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Chief's passion for collecting leads to art

  • Published
  • By Staff Sgt. Jennie Chamberlin
  • 624th RSG Public Affairs
Chief Master Sgt. Dan Cogar is a collector of things, and of hobbies. A part-time artist and a Reservist with the 44th Aerial Port Squadron based out of Andersen Air Force Base, Guam, Chief Cogar said he's collected things on the beach as a way to relieve stress for over 20 years.

"If I see something on the beach that's not normal and it's not going to hurt to pick it up, I collect it," said Chief Cogar. "I've always been a raccoon-type of person."
His collections include petrified crabs, rocks and beach glass that have washed up on the shores of the beach.

He'd amassed a collection of three five-gallon buckets of colored beach glass before he decided just what he wanted to do with it all. Chief Cogar began creating sculptures with the bits of smooth broken glass, beginning with a green glass turtle. Soon other nautical creatures came to life, including a dolphin, a shark, a mermaid and a crab made from petrified crabs.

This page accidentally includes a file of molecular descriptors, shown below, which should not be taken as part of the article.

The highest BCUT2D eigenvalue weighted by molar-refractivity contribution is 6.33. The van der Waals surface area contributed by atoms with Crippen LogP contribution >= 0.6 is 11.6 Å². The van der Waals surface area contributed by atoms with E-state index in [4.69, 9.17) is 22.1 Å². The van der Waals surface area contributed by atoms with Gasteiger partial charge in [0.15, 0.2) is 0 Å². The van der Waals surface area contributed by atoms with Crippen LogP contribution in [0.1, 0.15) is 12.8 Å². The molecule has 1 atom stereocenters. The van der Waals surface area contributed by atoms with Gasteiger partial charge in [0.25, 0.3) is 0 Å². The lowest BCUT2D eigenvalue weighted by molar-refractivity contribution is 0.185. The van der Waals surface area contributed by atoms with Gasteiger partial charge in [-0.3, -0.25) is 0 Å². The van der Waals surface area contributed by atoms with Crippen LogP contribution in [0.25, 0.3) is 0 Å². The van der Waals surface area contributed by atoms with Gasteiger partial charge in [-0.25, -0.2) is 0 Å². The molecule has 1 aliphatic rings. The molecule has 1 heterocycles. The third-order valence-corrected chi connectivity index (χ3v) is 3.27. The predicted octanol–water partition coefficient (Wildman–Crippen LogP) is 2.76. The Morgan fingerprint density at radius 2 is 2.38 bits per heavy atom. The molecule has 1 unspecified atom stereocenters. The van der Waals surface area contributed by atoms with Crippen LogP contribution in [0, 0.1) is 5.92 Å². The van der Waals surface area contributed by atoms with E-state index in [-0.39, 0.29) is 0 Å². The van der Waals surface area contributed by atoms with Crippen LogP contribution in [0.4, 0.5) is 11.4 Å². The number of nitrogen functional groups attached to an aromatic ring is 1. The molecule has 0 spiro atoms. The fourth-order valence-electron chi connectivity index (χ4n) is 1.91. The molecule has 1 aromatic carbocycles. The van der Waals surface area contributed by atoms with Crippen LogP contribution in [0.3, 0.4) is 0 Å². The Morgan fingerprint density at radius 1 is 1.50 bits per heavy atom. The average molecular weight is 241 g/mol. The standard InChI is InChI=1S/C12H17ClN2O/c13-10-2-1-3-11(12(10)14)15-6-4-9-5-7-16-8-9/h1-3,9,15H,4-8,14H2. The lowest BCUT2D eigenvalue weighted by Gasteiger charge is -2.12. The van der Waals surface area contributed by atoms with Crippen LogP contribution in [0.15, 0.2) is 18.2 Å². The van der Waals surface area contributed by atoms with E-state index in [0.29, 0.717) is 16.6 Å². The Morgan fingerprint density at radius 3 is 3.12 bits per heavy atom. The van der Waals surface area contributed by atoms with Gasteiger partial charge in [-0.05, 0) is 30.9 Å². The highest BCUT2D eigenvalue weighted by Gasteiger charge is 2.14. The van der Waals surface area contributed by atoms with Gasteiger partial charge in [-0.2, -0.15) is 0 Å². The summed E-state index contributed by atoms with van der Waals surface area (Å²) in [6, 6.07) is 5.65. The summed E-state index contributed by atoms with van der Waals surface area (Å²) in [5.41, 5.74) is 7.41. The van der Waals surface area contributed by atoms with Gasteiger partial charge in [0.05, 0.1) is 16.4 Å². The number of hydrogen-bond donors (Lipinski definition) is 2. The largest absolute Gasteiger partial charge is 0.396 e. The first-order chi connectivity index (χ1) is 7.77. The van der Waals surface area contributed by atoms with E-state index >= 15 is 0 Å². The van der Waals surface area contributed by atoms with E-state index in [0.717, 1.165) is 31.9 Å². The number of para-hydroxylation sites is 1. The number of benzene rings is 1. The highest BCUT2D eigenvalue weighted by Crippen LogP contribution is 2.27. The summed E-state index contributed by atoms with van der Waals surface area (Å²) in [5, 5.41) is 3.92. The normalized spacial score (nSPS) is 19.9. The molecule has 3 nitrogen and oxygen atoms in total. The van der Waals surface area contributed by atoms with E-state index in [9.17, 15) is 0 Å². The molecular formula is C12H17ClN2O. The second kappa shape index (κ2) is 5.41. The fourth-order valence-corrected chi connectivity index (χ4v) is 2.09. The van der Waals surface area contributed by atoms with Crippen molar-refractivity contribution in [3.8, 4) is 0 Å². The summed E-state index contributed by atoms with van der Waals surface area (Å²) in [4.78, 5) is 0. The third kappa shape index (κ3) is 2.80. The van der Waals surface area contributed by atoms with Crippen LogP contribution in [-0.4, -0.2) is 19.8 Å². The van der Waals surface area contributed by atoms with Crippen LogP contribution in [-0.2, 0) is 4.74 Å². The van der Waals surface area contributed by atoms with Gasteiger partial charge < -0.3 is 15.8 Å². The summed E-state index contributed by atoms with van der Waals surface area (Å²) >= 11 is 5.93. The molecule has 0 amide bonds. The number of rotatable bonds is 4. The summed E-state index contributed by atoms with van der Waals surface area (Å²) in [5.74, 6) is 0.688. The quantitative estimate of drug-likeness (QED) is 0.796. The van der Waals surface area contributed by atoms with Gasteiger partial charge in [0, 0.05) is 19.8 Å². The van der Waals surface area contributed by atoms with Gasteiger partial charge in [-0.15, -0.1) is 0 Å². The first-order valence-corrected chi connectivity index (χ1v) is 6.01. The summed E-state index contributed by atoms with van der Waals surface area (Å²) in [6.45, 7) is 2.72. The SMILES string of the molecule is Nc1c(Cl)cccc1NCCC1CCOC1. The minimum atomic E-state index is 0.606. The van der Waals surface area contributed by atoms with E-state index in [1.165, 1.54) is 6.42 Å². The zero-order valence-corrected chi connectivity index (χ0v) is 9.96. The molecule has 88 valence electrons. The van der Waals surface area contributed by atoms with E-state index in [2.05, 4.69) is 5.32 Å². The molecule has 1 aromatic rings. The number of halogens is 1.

"They're fun things, something you can share and move around," he said. "They're one-of-a-kind pieces; you won't find another just like it."

In addition to sculpting with beach glass, Chief Cogar also carves wood, builds models and takes photographs.

He said that variety of hobbies prevents him from getting bored.

"If you get too bored with one hobby, you do another one," he said. "You don't want an industrialized assembly line for your hobby."

This passion for his craft reflects in his service with the 44th APS.

"His attention to detail and pride in his workmanship with his artwork and sculptures manifests itself in the unit through his pride and in the high standards with his military work ethics, results-oriented expectations and professionalism," said Senior Master Sgt. Carlos Shoda, 44th APS Air Transportation Manager.

"As much as he goes out of his way to 'think green' using 100 percent recyclable materials at no cost to create his works of art, he also subscribes to the concept that we do what we can with the limited resources we have to get the job done," Sergeant Shoda said.

For Chief Cogar it is more basic than this.

"I do it because I enjoy it, not for world popularity," he said.

Chief Cogar said he shows the sculptures and other works on occasion at different venues throughout Guam, such as art shows or charity fund raisers, but does not sell his work. He said he enjoys creating things and prefers to keep his art as a hobby and a way of relaxing.